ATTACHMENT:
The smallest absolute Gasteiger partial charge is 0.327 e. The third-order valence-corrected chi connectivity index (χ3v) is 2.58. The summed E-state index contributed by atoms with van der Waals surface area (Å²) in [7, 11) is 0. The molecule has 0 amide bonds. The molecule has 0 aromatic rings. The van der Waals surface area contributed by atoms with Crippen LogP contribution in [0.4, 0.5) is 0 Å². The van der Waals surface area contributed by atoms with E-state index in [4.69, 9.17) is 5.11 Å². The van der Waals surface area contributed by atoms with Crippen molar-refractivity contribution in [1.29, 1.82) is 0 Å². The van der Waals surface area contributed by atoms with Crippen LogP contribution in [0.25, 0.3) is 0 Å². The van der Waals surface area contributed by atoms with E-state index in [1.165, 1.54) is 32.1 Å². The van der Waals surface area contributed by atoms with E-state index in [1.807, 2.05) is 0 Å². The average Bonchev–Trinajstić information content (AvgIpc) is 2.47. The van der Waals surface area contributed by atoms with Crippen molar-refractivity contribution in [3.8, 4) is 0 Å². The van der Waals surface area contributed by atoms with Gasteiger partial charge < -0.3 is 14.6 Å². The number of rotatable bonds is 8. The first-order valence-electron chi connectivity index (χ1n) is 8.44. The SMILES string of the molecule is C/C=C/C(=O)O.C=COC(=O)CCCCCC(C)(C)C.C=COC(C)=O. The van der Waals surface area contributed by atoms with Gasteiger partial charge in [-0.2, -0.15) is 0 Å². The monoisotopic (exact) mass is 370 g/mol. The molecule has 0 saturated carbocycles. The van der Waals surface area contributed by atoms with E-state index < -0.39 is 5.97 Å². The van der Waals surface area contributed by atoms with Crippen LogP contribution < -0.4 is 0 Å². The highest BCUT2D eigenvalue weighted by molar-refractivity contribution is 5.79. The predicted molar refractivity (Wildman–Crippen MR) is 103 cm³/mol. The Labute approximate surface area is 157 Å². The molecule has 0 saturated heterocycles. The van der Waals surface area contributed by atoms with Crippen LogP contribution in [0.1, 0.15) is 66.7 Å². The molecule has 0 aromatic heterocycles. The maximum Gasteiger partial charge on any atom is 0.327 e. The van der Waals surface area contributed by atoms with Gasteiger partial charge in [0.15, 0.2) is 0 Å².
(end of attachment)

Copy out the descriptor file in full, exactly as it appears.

The smallest absolute Gasteiger partial charge is 0.327 e. The third-order valence-corrected chi connectivity index (χ3v) is 2.58. The summed E-state index contributed by atoms with van der Waals surface area (Å²) in [7, 11) is 0. The molecule has 0 amide bonds. The molecule has 0 aromatic rings. The van der Waals surface area contributed by atoms with Crippen LogP contribution in [0.4, 0.5) is 0 Å². The van der Waals surface area contributed by atoms with E-state index in [4.69, 9.17) is 5.11 Å². The van der Waals surface area contributed by atoms with Crippen molar-refractivity contribution in [1.29, 1.82) is 0 Å². The van der Waals surface area contributed by atoms with Crippen LogP contribution in [0.25, 0.3) is 0 Å². The van der Waals surface area contributed by atoms with E-state index in [1.165, 1.54) is 32.1 Å². The van der Waals surface area contributed by atoms with E-state index in [1.807, 2.05) is 0 Å². The average Bonchev–Trinajstić information content (AvgIpc) is 2.47. The van der Waals surface area contributed by atoms with Crippen molar-refractivity contribution in [3.8, 4) is 0 Å². The van der Waals surface area contributed by atoms with Gasteiger partial charge < -0.3 is 14.6 Å². The number of rotatable bonds is 8. The first-order valence-electron chi connectivity index (χ1n) is 8.44. The SMILES string of the molecule is C/C=C/C(=O)O.C=COC(=O)CCCCCC(C)(C)C.C=COC(C)=O. The van der Waals surface area contributed by atoms with Gasteiger partial charge in [-0.2, -0.15) is 0 Å². The monoisotopic (exact) mass is 370 g/mol. The molecule has 0 saturated carbocycles. The van der Waals surface area contributed by atoms with E-state index < -0.39 is 5.97 Å². The van der Waals surface area contributed by atoms with Crippen LogP contribution < -0.4 is 0 Å². The highest BCUT2D eigenvalue weighted by molar-refractivity contribution is 5.79. The predicted molar refractivity (Wildman–Crippen MR) is 103 cm³/mol. The Labute approximate surface area is 157 Å². The molecule has 0 saturated heterocycles. The van der Waals surface area contributed by atoms with Crippen LogP contribution in [0.1, 0.15) is 66.7 Å². The molecule has 0 aromatic heterocycles. The maximum Gasteiger partial charge on any atom is 0.327 e. The van der Waals surface area contributed by atoms with Gasteiger partial charge in [0.15, 0.2) is 0 Å².